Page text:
4 Woods (Diana)

about 1934
Alexander Calder (American, 1898–1976)

Object Place: New York, New York, United States; Object Place: Paris, France


Overall: 77.5 x 45.1 x 48.9 cm (30 1/2 x 17 3/4 x 19 1/4 in.)

Accession Number


Medium or Technique

Walnut with steel pins, iron base

Not On View





Although more widely known for his mobiles and wire sculptures, Alexander Calder, a third-generation sculptor, made art in many media. In his early career he made more than fifty wood sculptures reflecting the influence of the direct-carving method that such avant-garde sculptors as José de Creeft, Chaim Gross, and William Zorach were exhibiting widely.

These artists eschewed traditional methods for making fine sculpture, in which the sculptor’s original plaster model was reproduced in marble or bronze by other artisans. They preferred direct, personal engagement with the material-either wood or stone-to carve stylized figures inspired by the spare forms of American folk art, including bird decoys and weather vanes.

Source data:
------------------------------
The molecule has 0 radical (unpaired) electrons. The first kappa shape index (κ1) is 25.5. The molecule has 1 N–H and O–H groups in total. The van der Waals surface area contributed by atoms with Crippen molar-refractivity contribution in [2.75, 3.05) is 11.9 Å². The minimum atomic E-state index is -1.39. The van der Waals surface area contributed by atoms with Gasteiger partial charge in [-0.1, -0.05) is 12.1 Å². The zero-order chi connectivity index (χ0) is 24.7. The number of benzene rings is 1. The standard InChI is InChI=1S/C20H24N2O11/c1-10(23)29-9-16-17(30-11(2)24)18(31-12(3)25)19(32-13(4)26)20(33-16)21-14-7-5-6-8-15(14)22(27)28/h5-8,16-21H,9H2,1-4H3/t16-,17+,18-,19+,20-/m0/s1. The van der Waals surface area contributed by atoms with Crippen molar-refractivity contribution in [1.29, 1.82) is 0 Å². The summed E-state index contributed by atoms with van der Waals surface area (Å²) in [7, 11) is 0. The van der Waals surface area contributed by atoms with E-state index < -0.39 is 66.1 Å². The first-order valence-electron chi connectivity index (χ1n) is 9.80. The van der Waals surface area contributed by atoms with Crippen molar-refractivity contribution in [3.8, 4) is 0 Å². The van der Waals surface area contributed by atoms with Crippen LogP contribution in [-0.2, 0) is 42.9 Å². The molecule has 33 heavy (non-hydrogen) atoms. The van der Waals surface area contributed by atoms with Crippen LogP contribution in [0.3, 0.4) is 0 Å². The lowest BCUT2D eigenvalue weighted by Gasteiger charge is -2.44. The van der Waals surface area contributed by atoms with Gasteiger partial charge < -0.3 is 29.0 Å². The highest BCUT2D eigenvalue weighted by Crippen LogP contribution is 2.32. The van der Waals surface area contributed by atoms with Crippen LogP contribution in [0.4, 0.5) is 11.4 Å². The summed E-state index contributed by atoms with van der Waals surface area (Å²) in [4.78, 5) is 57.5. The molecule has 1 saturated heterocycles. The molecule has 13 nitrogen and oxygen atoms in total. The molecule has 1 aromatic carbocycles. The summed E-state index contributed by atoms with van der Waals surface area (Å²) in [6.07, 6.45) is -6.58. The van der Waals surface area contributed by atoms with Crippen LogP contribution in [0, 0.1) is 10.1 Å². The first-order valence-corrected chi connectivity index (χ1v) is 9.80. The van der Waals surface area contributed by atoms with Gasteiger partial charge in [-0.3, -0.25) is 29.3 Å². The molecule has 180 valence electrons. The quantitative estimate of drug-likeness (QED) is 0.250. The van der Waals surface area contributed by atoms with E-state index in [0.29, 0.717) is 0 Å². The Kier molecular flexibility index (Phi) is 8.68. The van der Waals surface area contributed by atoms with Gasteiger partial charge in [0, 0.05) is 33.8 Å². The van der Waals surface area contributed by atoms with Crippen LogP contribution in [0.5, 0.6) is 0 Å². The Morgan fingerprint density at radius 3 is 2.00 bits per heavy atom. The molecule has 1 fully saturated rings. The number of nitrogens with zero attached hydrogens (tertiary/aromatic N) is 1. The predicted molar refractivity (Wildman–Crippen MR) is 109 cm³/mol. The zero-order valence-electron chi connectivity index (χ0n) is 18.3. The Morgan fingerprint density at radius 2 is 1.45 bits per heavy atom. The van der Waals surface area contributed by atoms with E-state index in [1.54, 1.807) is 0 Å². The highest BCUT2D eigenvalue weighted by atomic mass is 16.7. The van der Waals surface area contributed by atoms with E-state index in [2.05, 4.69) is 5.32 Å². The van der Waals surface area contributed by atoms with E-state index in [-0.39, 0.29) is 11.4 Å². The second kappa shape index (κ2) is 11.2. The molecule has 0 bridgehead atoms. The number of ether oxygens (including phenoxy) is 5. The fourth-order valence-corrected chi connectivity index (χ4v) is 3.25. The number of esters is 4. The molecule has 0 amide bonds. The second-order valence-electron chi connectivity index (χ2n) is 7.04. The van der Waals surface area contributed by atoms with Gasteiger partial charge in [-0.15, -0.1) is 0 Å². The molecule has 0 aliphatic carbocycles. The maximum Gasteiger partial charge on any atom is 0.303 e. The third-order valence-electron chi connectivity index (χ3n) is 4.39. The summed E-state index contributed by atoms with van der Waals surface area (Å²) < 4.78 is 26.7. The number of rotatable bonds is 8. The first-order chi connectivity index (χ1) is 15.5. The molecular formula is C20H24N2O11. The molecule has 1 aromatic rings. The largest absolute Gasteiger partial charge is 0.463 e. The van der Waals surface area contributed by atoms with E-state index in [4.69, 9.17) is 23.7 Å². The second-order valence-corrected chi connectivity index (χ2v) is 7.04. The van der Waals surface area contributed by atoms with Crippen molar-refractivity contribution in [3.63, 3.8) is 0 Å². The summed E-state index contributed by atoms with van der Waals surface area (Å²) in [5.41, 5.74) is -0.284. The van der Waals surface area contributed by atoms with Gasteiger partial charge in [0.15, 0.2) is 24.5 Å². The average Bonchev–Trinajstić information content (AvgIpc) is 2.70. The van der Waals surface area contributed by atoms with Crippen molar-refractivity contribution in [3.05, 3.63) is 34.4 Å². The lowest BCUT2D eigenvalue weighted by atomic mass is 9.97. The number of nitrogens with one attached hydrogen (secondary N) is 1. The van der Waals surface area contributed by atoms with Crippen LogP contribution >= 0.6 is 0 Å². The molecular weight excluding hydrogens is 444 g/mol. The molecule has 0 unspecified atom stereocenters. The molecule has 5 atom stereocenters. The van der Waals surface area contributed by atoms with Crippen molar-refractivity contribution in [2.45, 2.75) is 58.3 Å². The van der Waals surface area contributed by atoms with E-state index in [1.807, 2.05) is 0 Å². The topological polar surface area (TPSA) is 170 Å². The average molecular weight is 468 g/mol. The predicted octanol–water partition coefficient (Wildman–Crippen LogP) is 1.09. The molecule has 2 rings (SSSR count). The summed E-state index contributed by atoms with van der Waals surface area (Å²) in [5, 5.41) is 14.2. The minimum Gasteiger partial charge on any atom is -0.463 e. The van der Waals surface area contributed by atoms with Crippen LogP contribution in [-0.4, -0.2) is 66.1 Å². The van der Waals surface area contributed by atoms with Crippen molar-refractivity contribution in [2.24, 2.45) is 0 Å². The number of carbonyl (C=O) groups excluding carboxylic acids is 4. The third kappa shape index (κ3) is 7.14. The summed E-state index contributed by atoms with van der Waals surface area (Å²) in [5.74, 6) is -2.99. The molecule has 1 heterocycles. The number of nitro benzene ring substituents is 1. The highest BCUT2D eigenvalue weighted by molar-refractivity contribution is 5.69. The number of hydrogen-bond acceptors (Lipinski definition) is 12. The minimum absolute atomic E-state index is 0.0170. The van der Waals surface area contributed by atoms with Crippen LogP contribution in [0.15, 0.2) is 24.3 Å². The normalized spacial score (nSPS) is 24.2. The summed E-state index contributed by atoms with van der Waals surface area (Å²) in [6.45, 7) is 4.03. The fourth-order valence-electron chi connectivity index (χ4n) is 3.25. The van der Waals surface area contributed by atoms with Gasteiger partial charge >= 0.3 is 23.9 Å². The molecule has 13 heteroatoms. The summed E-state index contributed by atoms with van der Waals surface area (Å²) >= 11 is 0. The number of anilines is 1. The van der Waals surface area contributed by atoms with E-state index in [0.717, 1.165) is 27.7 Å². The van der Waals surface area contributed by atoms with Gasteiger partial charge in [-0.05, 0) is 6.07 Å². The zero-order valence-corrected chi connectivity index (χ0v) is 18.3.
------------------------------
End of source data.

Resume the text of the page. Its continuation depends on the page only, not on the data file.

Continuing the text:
Calder began making wood sculptures in the late 1920s, about the same time he started creating figurative wire sculptures. In his earliest carvings, usually animals or female figures, he allowed the distinctive grain or shape of the wood to suggest the final form; he resisted the suggestion that he produce multiple versions of his 1928 Cow sculpture, explaining, “That piece of wood turned out to be a cow, but the next one might be a cat. How do I know?” As Calder’s other works became increasingly abstract in the mid-1930s, so did his wood sculptures. Diana reflects this later phase in its smooth, streamlined shapes that subtly suggest a female figure crowned by a crescent moon. Rather than being carved from a single block of wood, Diana is a “stabile” sculpture assembled from component parts that do not move but that suggest a tenuous sense of balance.

This text was adapted from Ward, et al., MFA Highlights: American Decorative Arts & Sculpture (Boston, 2006) available at www.mfashop.com/mfa-publications.html.


Paul D. Nelson, architect (98 Boulevard Auguste Blanqui, Paris 13, France); 1960, purchased by the MFA from Paul D. Nelson (April 14, 1960).

Credit Line

Frederick Brown Fund


© 2011 Calder Foundation, New York / Artists Rights Society (ARS), New York.